Great to see you, Rochelle! I'm not sure I could see any audience as a group of individuals, since any target audience is, as you pointed out, an amalgam of unknowns. I do agree that to reach one or two is the goal I would consider successful, but, unlike yours, my stats simply refuse to reflect this.
I don't have a particular audience "type" that I'm aiming for. I write for my own amusement first and foremost, and for anybody out there who wants to read about rock & roll and trashy movies.
Rock&roll and trashy movies sure seem to be your target audience, it seems to me!
I used to always write technical, information-heavy articles; then I realized that writing for the laymen is a good idea. It will also help you make your writing more engaging and fun to read. Keep the barrier to entry low!
I was checking out various other sites and came up with this: http://writingonewordatatime.com/2015/1 … tic-voice/
which, it seems to me, sums it up quite swimmingly!
PS: I hope this comes up as a link, if not, please forgive my novice understanding of the Internet!
by Ginny6 years ago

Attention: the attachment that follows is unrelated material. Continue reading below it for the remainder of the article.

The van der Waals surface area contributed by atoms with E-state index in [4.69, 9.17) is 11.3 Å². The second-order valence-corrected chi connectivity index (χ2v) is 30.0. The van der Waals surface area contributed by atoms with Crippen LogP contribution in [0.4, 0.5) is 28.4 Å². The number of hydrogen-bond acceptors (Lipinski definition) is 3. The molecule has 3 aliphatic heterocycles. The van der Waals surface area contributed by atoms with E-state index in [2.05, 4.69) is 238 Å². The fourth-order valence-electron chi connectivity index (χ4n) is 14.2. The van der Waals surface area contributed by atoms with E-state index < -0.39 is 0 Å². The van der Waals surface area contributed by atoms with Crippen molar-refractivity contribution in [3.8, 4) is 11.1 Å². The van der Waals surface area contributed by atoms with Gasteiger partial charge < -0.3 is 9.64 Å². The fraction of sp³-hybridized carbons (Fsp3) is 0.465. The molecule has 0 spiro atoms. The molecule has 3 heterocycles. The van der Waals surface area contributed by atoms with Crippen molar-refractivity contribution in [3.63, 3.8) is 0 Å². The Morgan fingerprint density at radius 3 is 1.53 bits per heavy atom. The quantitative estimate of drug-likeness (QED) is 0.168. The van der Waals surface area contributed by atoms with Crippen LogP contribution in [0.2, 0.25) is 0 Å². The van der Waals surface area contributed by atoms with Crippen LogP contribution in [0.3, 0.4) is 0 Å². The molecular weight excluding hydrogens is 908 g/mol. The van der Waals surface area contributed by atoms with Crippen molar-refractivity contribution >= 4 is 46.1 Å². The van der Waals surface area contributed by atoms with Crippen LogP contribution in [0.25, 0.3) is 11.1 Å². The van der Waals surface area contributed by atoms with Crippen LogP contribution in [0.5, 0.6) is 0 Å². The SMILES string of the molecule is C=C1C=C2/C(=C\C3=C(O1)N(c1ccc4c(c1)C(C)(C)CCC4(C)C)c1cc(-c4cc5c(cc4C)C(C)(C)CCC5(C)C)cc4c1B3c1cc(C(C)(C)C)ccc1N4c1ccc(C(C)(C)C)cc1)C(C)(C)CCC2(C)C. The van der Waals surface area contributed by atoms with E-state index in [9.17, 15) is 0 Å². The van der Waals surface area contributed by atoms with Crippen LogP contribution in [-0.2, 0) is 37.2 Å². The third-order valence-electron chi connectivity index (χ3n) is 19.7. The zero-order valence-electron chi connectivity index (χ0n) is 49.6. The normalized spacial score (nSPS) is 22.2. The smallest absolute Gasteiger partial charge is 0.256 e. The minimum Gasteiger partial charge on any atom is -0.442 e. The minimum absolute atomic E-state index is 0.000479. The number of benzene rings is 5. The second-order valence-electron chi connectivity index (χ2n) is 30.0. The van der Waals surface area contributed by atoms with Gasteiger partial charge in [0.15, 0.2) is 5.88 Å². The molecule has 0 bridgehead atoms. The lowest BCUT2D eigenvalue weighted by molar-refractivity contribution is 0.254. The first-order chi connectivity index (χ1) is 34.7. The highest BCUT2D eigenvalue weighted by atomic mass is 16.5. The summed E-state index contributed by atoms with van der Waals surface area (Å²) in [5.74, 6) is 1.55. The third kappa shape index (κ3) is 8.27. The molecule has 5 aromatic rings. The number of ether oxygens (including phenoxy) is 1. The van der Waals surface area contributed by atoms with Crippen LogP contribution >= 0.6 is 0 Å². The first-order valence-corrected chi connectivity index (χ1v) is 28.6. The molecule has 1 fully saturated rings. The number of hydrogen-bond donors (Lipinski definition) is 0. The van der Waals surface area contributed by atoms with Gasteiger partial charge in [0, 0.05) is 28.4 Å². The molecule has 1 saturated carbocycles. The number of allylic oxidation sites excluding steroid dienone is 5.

I thought the new article http://hubpages.com/learningcenter/Elem … tellar-Hub change the way you write articles?It will for me. I have been trying to write longer and more thoroughly researched articles,...
by Tim Mitchell12 months ago
Do you think your writer's voice for researched articles is different than those of your passions?
by Susan Ream5 years ago
I have read from many writers that it is best not to have your eggs in one basket. The advice is to write articles on several sites.Hubpages is the website that I get most of my traffic from. I have written...
by Mary Hyatt5 years ago
I want to write a traveloge covering six days. It will be quite lenghthy; maybe 5,000 words. Should I write one Hub or break it up into several Hubs? I'd rather not break it up. I plan to use lots of...
by Paul Maplesden5 years ago
We all know that there's so much competition to rank in search engines, and we've all heard that 'content is king', but what does that *really* mean?What it means is that Google is now placing much more importance on...
by Sara Sarwar Riaz3 years ago
I am new to Hub pages. I am a physician by profession but have always had a flair for writing and used to publish a decade or so ago. I had to take a break from writing owing to my commitment to medicine and long hours...
Copyright © 2018 HubPages Inc. and respective owners.
Other product and company names shown may be trademarks of their respective owners.
HubPages® is a registered Service Mark of HubPages, Inc.
HubPages and Hubbers (authors) may earn revenue on this page based on affiliate relationships and advertisements with partners including Amazon, Google, and others.